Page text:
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The (maybe) "Epic" Motorola X Pre-Release ThreadGeneral

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  1. Orion

    Orion Well-Known Member

    I'll definitely keep my eye out for this phone. It will be one of the options.

  2. The_Chief

    The_Chief Accept no imitations! Moderator

  3. MT Rotor

    MT Rotor Guest

    Nexus X sounds good...I want the Motorola logo somewhere on the phone...it better have a 3000+mah battery...I guess phones will be outdated every 6months ?
  4. AntimonyER

    AntimonyER AF Addict VIP Member

    I see it being a Motorola branding. Google wants Motorola brand image to improve, and naming it a Nexus takes away from that. Nexus is reserved for phones made by companies Google doesn't own I think.
  5. bigdrew

    bigdrew Well-Known Member

    I think they want Nexus to continue to represent a pure Google experience. I've personally interpreted the X-phone to be Motorola's movement away from Verizon and towards broad carrier and customer coverage. I think they're targeting the Galaxy S3, which is a fine phone, but it's success is more due to the brand recognition that Samsung generated, and that you can get the same model from just about any carrier in the world. I think Motorola (under Google) understands this. Unfortunately, HTC apparently still doesn't.
  6. omnius

    omnius Well-Known Member

    If this is going to be yet another flagship that only releases on some carriers instead of all the big name carriers, I'll stick with Nexus androids tyvm
  7. The_Chief

    The_Chief Accept no imitations! Moderator

  8. Adauth

    Adauth Well-Known Member

  9. Clementine_3

    Clementine_3 Well-Known Member

    I think they are stupid enough to mull it over and maybe actually give it a try. There won't be a huge customer base for this type of phone/service really, so they will gauge those who want it bad enough. I honestly don't think they would care one way or the other if a handful of people left over this, it's not going to put a dent in their overall bottom line. The cell phone masses aren't at play, just a few die-hards.
    They will carry it and offer it, looking like good guys. They won't actually have anyone use/buy it and, therefore, be justified in their belief that they don't have to carry something similar again because there is no customer interest. That will be based on lack of sales/service which will be driven by the cost which will be overlooked by Verizon. See, we offered it and no one wanted it that's why we aren't offering it again/any more. Win - win for them.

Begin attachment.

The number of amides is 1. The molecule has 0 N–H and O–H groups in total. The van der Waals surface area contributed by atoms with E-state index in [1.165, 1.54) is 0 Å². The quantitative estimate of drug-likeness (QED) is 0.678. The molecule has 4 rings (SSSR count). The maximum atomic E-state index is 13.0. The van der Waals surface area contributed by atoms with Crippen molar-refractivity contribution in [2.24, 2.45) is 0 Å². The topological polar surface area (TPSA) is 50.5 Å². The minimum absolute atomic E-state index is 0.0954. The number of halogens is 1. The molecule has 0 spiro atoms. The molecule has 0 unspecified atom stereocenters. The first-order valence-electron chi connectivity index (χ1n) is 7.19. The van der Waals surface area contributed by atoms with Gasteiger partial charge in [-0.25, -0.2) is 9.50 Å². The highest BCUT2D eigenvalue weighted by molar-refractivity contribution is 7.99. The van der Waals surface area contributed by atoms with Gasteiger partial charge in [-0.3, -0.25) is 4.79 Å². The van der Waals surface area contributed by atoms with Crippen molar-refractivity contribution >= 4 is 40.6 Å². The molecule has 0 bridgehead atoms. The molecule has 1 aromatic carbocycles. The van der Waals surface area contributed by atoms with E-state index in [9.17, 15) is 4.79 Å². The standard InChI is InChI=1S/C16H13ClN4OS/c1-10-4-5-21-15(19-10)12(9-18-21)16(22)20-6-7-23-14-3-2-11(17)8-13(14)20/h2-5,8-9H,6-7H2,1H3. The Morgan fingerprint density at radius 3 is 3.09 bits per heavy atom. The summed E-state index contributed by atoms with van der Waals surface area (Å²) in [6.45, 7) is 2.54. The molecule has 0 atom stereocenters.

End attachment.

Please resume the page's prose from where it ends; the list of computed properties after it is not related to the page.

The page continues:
Gmash likes this.
  10. The_Chief

    The_Chief Accept no imitations! Moderator

    Exactly what they did to the Galaxy Nexus.

    "Hi! You here for a new iPhone?"
    "No, I want THAT one." (pointing to Nexus)
    "Okay... but have you considered the Droid RAZR? It's Android and very popular!"
    "I want THAT one."

    The exchange just validated my suspicion that VZW pushes iPhones and locked Android phones with lots of un-removable bloatware. The Nexus was, and still is, a phenomenal device... but it was not marketed or demonstrated in the store. Not a single sign anywhere for it. Oh, they had one on the shelf: but it was tucked between the iPhones and the RAZRs and reps just led customers to either side of it. At least that's what happened in my store.

    Sometimes the most heavily marketed phone in the store isn't the BEST phone in the store ;)

    But, as it turns out, it still sold very well. Well enough for Verizon to carry the X - IF it's locked, unlockable and has lots of bloatware on it. If it's not, Big Red will hem and haw about it, and we'll have another launch fiasco just like the Nexus.

    I'm Banking on it.

    Back on topic: